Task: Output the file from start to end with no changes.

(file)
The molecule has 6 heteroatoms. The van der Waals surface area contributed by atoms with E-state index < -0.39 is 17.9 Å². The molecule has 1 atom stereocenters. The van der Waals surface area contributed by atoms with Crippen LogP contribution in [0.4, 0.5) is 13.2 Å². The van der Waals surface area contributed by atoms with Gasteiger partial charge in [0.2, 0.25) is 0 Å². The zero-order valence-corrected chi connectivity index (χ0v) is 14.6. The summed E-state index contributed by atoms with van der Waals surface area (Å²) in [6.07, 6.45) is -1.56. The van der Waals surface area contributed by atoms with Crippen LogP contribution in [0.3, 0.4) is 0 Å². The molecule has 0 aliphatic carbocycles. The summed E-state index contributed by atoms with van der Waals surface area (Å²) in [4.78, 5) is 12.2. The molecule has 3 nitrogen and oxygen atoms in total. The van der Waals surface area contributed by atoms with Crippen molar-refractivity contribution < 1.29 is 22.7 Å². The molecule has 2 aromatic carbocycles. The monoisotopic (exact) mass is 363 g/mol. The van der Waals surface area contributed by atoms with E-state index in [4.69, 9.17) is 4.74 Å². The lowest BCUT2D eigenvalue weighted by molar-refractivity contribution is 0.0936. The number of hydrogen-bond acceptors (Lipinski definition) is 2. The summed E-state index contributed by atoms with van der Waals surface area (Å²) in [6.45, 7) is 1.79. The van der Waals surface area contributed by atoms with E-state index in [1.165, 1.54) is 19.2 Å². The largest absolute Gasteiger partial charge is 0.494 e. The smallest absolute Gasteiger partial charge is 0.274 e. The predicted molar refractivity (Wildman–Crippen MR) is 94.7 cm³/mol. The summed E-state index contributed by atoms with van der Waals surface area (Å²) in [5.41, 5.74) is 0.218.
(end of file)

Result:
The molecule has 6 heteroatoms. The van der Waals surface area contributed by atoms with E-state index < -0.39 is 17.9 Å². The molecule has 1 atom stereocenters. The van der Waals surface area contributed by atoms with Crippen LogP contribution in [0.4, 0.5) is 13.2 Å². The van der Waals surface area contributed by atoms with Gasteiger partial charge in [0.2, 0.25) is 0 Å². The zero-order valence-corrected chi connectivity index (χ0v) is 14.6. The summed E-state index contributed by atoms with van der Waals surface area (Å²) in [6.07, 6.45) is -1.56. The van der Waals surface area contributed by atoms with Crippen LogP contribution in [0.3, 0.4) is 0 Å². The molecule has 0 aliphatic carbocycles. The summed E-state index contributed by atoms with van der Waals surface area (Å²) in [4.78, 5) is 12.2. The molecule has 3 nitrogen and oxygen atoms in total. The van der Waals surface area contributed by atoms with Crippen molar-refractivity contribution < 1.29 is 22.7 Å². The molecule has 2 aromatic carbocycles. The monoisotopic (exact) mass is 363 g/mol. The van der Waals surface area contributed by atoms with E-state index in [4.69, 9.17) is 4.74 Å². The lowest BCUT2D eigenvalue weighted by molar-refractivity contribution is 0.0936. The number of hydrogen-bond acceptors (Lipinski definition) is 2. The summed E-state index contributed by atoms with van der Waals surface area (Å²) in [6.45, 7) is 1.79. The van der Waals surface area contributed by atoms with E-state index in [1.165, 1.54) is 19.2 Å². The largest absolute Gasteiger partial charge is 0.494 e. The smallest absolute Gasteiger partial charge is 0.274 e. The predicted molar refractivity (Wildman–Crippen MR) is 94.7 cm³/mol. The summed E-state index contributed by atoms with van der Waals surface area (Å²) in [5.41, 5.74) is 0.218.